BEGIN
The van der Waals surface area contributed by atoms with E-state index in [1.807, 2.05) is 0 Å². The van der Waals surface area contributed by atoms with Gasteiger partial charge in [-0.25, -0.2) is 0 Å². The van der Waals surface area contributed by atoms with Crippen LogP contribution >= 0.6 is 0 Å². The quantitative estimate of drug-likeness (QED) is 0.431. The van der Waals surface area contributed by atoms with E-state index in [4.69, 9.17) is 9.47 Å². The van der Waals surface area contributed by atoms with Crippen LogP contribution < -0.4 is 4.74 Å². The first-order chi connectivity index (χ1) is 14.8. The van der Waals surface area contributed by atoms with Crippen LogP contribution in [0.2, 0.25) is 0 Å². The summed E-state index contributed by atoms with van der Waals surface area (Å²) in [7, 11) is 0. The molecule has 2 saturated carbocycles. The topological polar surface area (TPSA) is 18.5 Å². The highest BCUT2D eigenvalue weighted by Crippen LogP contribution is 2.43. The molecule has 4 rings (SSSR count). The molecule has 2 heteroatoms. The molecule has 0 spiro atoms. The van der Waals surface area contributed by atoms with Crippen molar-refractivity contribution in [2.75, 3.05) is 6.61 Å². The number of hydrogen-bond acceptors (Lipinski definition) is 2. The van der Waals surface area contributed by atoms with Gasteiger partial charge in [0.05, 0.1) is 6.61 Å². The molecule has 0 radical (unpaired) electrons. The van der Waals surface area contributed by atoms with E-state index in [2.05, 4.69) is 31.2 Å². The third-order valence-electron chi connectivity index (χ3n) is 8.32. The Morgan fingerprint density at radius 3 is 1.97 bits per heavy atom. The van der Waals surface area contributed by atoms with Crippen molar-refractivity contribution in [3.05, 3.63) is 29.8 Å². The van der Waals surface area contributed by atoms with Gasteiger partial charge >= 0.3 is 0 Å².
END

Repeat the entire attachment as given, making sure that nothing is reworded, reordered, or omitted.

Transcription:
The van der Waals surface area contributed by atoms with E-state index in [1.807, 2.05) is 0 Å². The van der Waals surface area contributed by atoms with Gasteiger partial charge in [-0.25, -0.2) is 0 Å². The van der Waals surface area contributed by atoms with Crippen LogP contribution >= 0.6 is 0 Å². The quantitative estimate of drug-likeness (QED) is 0.431. The van der Waals surface area contributed by atoms with E-state index in [4.69, 9.17) is 9.47 Å². The van der Waals surface area contributed by atoms with Crippen LogP contribution < -0.4 is 4.74 Å². The first-order chi connectivity index (χ1) is 14.8. The van der Waals surface area contributed by atoms with Crippen LogP contribution in [0.2, 0.25) is 0 Å². The summed E-state index contributed by atoms with van der Waals surface area (Å²) in [7, 11) is 0. The molecule has 2 saturated carbocycles. The topological polar surface area (TPSA) is 18.5 Å². The highest BCUT2D eigenvalue weighted by Crippen LogP contribution is 2.43. The molecule has 4 rings (SSSR count). The molecule has 2 heteroatoms. The molecule has 0 spiro atoms. The van der Waals surface area contributed by atoms with Crippen molar-refractivity contribution in [2.75, 3.05) is 6.61 Å². The number of hydrogen-bond acceptors (Lipinski definition) is 2. The van der Waals surface area contributed by atoms with Gasteiger partial charge in [0.05, 0.1) is 6.61 Å². The molecule has 0 radical (unpaired) electrons. The van der Waals surface area contributed by atoms with E-state index in [2.05, 4.69) is 31.2 Å². The third-order valence-electron chi connectivity index (χ3n) is 8.32. The Morgan fingerprint density at radius 3 is 1.97 bits per heavy atom. The van der Waals surface area contributed by atoms with Crippen molar-refractivity contribution in [3.05, 3.63) is 29.8 Å². The van der Waals surface area contributed by atoms with Gasteiger partial charge >= 0.3 is 0 Å².